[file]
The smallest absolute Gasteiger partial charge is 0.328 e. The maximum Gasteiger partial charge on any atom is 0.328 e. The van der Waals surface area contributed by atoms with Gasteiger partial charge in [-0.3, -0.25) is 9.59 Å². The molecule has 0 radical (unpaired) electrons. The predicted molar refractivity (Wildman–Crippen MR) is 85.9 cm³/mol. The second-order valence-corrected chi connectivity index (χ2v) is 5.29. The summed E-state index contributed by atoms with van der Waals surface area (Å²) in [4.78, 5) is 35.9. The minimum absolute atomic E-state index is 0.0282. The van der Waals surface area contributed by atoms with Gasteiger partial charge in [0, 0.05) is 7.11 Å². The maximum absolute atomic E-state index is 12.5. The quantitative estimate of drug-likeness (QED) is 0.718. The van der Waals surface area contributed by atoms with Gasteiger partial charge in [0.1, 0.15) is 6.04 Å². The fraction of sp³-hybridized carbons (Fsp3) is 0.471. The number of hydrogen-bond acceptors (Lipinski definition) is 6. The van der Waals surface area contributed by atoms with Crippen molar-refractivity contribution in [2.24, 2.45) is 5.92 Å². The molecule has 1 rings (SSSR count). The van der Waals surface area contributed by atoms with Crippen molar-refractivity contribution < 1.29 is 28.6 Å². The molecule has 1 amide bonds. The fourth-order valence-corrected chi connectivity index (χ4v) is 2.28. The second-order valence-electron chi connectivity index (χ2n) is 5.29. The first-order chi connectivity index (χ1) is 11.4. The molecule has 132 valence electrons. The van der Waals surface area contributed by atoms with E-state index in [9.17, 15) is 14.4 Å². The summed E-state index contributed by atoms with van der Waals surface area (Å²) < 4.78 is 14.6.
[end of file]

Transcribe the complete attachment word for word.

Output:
The smallest absolute Gasteiger partial charge is 0.328 e. The maximum Gasteiger partial charge on any atom is 0.328 e. The van der Waals surface area contributed by atoms with Gasteiger partial charge in [-0.3, -0.25) is 9.59 Å². The molecule has 0 radical (unpaired) electrons. The predicted molar refractivity (Wildman–Crippen MR) is 85.9 cm³/mol. The second-order valence-corrected chi connectivity index (χ2v) is 5.29. The summed E-state index contributed by atoms with van der Waals surface area (Å²) in [4.78, 5) is 35.9. The minimum absolute atomic E-state index is 0.0282. The van der Waals surface area contributed by atoms with Gasteiger partial charge in [0, 0.05) is 7.11 Å². The maximum absolute atomic E-state index is 12.5. The quantitative estimate of drug-likeness (QED) is 0.718. The van der Waals surface area contributed by atoms with Gasteiger partial charge in [0.1, 0.15) is 6.04 Å². The fraction of sp³-hybridized carbons (Fsp3) is 0.471. The number of hydrogen-bond acceptors (Lipinski definition) is 6. The van der Waals surface area contributed by atoms with Crippen molar-refractivity contribution in [2.24, 2.45) is 5.92 Å². The molecule has 1 rings (SSSR count). The van der Waals surface area contributed by atoms with Crippen molar-refractivity contribution < 1.29 is 28.6 Å². The molecule has 1 amide bonds. The fourth-order valence-corrected chi connectivity index (χ4v) is 2.28. The second-order valence-electron chi connectivity index (χ2n) is 5.29. The first-order chi connectivity index (χ1) is 11.4. The molecule has 132 valence electrons. The van der Waals surface area contributed by atoms with E-state index in [9.17, 15) is 14.4 Å². The summed E-state index contributed by atoms with van der Waals surface area (Å²) < 4.78 is 14.6.